CURATORS Estelle Af Malmborg, Jens Erdman Rasmussen, Felix Hoffmann OTHER VENUES Kulturhuset Stockholm, 19 March–12 June 2011; C/O Berlin, 2 July–4 September 2011; Det Nationale Fotomuseum, Copenhagen, 22 September 2011–28 January 2012; ARoS Aarhus Kunstmuseum, [dates]; Stenersen Museum, Oslo, 26 April–12 August 2012; Centre for Contemporary Photography, Melbourne, 28 September–11 November 2012; Institute of Modern Art, Brisbane, 16 March–25 May 2013; Dunedin Public Art Gallery, 28 September 2013–26 January 2014 SPONSOR Ernst & Young PUBLICATION publisher Abrams Books; texts Gregory Crewdson, Craig Burnett, Estelle af Malmborg, Jens Erdman Rasmussen, Felix Hoffmann
Crewdson’s images compress the melodrama of an entire movie, or soap-opera season, into a single, elaborately constructed scene.—New York Times
American photographer Gregory Crewdson’s photographs come from the dark heart of contemporary America. They belong to a cultural lineage that stretches from Edward Hopper to David Lynch, by way of Flannery O’Connor and Alfred Hitchcock.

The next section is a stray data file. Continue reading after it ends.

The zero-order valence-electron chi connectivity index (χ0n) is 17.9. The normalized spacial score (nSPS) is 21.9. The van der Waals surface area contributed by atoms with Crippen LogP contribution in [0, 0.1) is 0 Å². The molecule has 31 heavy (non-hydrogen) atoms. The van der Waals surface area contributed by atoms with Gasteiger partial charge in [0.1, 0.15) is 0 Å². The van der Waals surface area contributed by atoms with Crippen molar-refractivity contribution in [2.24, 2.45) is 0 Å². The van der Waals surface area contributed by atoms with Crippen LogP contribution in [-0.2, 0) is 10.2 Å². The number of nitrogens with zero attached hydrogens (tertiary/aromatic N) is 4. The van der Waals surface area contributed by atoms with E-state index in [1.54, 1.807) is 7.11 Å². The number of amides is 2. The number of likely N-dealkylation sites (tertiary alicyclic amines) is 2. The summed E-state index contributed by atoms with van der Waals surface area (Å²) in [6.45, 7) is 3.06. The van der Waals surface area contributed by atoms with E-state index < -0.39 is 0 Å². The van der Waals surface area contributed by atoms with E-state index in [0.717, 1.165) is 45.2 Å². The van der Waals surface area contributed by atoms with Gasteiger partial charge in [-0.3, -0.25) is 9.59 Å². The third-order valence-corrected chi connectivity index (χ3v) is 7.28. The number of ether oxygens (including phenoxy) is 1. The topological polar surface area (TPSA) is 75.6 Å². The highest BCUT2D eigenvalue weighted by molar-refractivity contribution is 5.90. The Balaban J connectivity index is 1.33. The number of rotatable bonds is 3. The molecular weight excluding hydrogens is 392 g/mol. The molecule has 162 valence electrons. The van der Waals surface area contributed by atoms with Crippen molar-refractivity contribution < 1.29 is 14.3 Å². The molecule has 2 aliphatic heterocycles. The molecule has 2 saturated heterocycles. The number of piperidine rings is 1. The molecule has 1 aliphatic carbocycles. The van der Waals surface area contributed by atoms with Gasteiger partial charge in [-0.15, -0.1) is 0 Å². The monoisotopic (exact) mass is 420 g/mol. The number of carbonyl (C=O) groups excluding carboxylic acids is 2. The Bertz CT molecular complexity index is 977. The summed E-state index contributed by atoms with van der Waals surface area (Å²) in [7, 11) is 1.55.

Working like a film director, Crewdson creates elaborate scenarios, either on location or in studios, using sets, actors, and full production crews, all in search of a perfect ‘moment of grace’. This search sometimes involves closing down entire streets, using snow machines, and shooting at twilight, when expansive lighting set ups can most effectively cast the beams of light that transform the mundane and vernacular into the mysterious and transcendent. In his work, the setting becomes part backdrop, part character, the site for charged dramas that locate the alienated individual within or against a landscape as pressingly psychological as it is physical.
This touring exhibition brings together three bodies of work, each seeking or constructing ‘a lonely place’ through its distinct relationship with photographic histories. Crewdson’s Beneath the Roses series blurs the photographic and the cinematic to illuminate the dark side of the American dream. In Sanctuary, Crewdson turns elsewhere, to Italy—to the abandoned film sets at Cinecitta film studios in Rome once used by Federico Fellini, and closer to a documentary tradition. The intimate Fireflies photographs capture the light and energy of fireflies during mating rituals, dancing for Crewdson’s camera.